Therefore, it is a primary object and feature of the present invention to provide a guide structure for facilitating the uniform distribution of seed and fertilizer with a pneumatic applicator.

It is a further object and feature of the present invention to provide a guide structure for a pneumatic applicator which is simple and inexpensive to manufacture.

It is a still further object and feature of the present invention to provide guide structure for a pneumatic applicator which is more durable than prior art guide structures.

SUMMARY OF THE PRESENT INVENTION

In accordance with the present invention, a guide structure is provided for guiding the flow of particulate matter from a source to a distribution manifold. The guide structure includes a generally tubular elbow having an inner surface defining a flow path for the particulate matter. The elbow has an input and an output. First and second vanes are positioned within the elbow. The vanes extend between the input and output of the elbow so as to lie in the flow path of the particulate matter.

It is contemplated to provide a generally cylindrical flow tube having an inner surface defining a second flow path for the particulate matter. The flow tube has an input interconnected to the output of the elbow such that the first and second flow paths are in communication. The flow tube may also include an output positioned within the distribution manifold. A forcing cone is positioned within the flow tube adjacent the output thereof so as to reduce the diameter of the portion of the second flow path at the output of the flow tube. A connection structure extends through the distribution manifold and engages the flow tube to retain the distribution manifold thereon. The inner surface of the flow tube may include a plurality of projections extending therefrom into the second flow path. The plurality of projections are grouped into a plurality of annular rows. The projections in the first row are offset with respect to the projections in an adjacent row.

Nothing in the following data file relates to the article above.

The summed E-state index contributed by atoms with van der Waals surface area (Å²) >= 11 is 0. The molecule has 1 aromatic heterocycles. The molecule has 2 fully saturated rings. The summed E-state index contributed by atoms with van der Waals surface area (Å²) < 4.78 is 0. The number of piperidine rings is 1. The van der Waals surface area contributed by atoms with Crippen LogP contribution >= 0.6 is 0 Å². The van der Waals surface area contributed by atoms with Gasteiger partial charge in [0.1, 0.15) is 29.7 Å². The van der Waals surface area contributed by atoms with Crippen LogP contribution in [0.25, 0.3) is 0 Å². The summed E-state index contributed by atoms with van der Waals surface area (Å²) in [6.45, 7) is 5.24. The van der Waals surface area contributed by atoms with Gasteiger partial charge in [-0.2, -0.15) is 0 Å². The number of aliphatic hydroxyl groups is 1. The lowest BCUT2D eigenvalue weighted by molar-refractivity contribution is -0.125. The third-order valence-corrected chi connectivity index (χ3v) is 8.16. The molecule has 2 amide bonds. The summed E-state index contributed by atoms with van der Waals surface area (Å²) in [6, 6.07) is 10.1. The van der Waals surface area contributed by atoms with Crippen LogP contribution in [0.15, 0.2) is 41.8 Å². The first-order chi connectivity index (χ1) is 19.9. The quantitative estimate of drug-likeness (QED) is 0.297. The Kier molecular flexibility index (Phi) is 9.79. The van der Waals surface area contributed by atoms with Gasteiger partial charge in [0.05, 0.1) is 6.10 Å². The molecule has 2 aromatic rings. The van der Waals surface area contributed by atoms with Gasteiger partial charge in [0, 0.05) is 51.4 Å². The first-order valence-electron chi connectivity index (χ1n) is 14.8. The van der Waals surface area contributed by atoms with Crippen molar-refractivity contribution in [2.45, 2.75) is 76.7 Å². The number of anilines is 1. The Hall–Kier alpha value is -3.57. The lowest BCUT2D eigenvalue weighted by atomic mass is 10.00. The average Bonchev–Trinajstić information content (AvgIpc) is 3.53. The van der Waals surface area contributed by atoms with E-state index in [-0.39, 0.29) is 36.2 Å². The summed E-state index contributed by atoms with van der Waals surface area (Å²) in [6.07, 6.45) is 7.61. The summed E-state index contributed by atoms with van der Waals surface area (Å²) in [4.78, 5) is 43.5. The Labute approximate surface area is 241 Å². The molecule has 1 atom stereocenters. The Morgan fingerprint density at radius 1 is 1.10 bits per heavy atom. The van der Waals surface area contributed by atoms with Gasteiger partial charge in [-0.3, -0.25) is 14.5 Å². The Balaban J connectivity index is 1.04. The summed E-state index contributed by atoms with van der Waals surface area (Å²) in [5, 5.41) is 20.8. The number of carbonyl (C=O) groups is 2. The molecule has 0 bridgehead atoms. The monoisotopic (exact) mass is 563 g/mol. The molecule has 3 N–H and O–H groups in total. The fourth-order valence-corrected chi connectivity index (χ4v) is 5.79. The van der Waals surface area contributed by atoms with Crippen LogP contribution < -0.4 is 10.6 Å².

In accordance with a still further aspect of the present invention, a guide structure is provided for guiding the flow of particulate matter from a source to a distribution manifold. The guide structure includes the generally cylindrical flow tube having an inner surface defining a flow path for the particulate matter. The flow tube has an input end and an opposite, output end receivable within the distribution manifold. A forcing cone is positioned within the flow tube adjacent the output end thereof. The forcing cone reduces the diameter of a portion of a flow path at the output end of the flow tube. A connection assembly extends through the distribution manifold and engages the flow tube to retain the distribution manifold on the output end of the flow tube.

It is contemplated that a portion of the inner surface of the flow tube include a plurality of projections extending into the flow path. The plurality of projections are grouped into a plurality of annular rows. The projections in a first row are offset with respect to the projections in an adjacent row. The inner surface adjacent the output end of the flow tube is free of projections.

It is further contemplated to provide a scattering tube having an input for receiving particulate matter from the source and an output in communication with the input of the flow tube. The scattering tube includes a plurality of passageways extending from the input to the output thereof. Each passageway in the scattering tube provides a corresponding path for the flow of particulate matter therethrough. The input and the output of the scattering tube lie in corresponding planes which are perpendicular to each other.